Information/Knowledge Management: A Current Review
David X. Swenson Ph.D.
The College of St. Scholastica
"This isn't Kansas anymore," is as appropriate a phrase in business board rooms and shop
floors as it was for Dorothy in the Wizard of Oz. The effect of large scale change
drivers--globalism, technology, information, and competition--have done as much to
change the nature of society and the marketplace as the cyclone did to Dorothy's farm.
Like Dorothy, there is no special magic that will make it all slow down or end, but only a
recognition of the human resources and collaboration that can help organizations ride the
waves of change.
This paper reviews the nature of change drivers and the emerging marketplace, the
impact on organizations and how they are responding to demands, and in particular, the
importance of knowledge/information and the emerging role of the
Knowledge/information manager (K/IM).
"Permanent white water" was first used by Vaille (1989) to describe the changing,
turbulent, and complex environment in which we now find ourselves. All facets of our
lives from education and health care to business and leisure are rapidly changing as a
result of responding to large scale forces or change drivers. These mega forces include
globalization, demographics, technology, information, and competition, and they are
intricately related to each other.
That we are in a global economy is no longer contested. Global trade has increased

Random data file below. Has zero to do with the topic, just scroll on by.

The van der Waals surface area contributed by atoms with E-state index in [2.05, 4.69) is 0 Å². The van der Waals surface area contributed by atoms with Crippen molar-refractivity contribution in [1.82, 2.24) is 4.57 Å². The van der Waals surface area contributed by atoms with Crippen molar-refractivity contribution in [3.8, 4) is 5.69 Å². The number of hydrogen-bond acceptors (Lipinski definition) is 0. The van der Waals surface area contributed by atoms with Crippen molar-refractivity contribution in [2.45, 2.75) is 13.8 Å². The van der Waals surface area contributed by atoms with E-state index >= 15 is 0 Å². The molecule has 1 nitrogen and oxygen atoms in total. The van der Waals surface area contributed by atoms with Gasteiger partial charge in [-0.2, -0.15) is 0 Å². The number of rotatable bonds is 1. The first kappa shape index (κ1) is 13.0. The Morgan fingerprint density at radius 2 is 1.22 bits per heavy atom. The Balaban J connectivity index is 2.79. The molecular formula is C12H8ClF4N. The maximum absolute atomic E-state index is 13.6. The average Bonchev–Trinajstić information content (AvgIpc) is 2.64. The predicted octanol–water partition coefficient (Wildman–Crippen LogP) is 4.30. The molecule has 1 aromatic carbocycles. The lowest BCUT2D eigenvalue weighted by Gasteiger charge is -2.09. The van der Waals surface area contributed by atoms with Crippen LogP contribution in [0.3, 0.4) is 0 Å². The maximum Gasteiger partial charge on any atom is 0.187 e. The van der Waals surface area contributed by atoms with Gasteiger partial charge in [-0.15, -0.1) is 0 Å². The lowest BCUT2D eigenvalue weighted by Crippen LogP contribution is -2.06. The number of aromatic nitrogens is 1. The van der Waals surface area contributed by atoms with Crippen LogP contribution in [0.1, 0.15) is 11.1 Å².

rapidly in the last 25 years, up 225% compared to world production which has increased
by only 50% of trade. From 1975 to 1992 direct foreign investment increased nearly
tenfold from $282 billion to $2.25 trillion, at an increase of 13% a year. Over the next 25
years economic power is expected to shift to the developing nations where they will grow
from less than 40% to about 65% of the world's GDP. Within 10 years the GDP of Asia
will be larger than Europe's or North America's by $1 trillion (Steingraber, 1996). In
addition, the high unemployment rates of some countries, access to raw materials,
reduced regulations, and new markets will make global communication, education, and
business highly attractive.
Globalization has also increased demographic changes with easier and faster
transportation, intercultural communication and exchange, and mobility of populations.
In one large San Francisco company, for example, the new employee orientation was
conducted in 17 languages! By 2000, it is estimated that the white male workforce, the
dominent constituency in the American workplace, will become with minority, yielding
to women and people of color. In addition, the workforce is aging, single parent and dual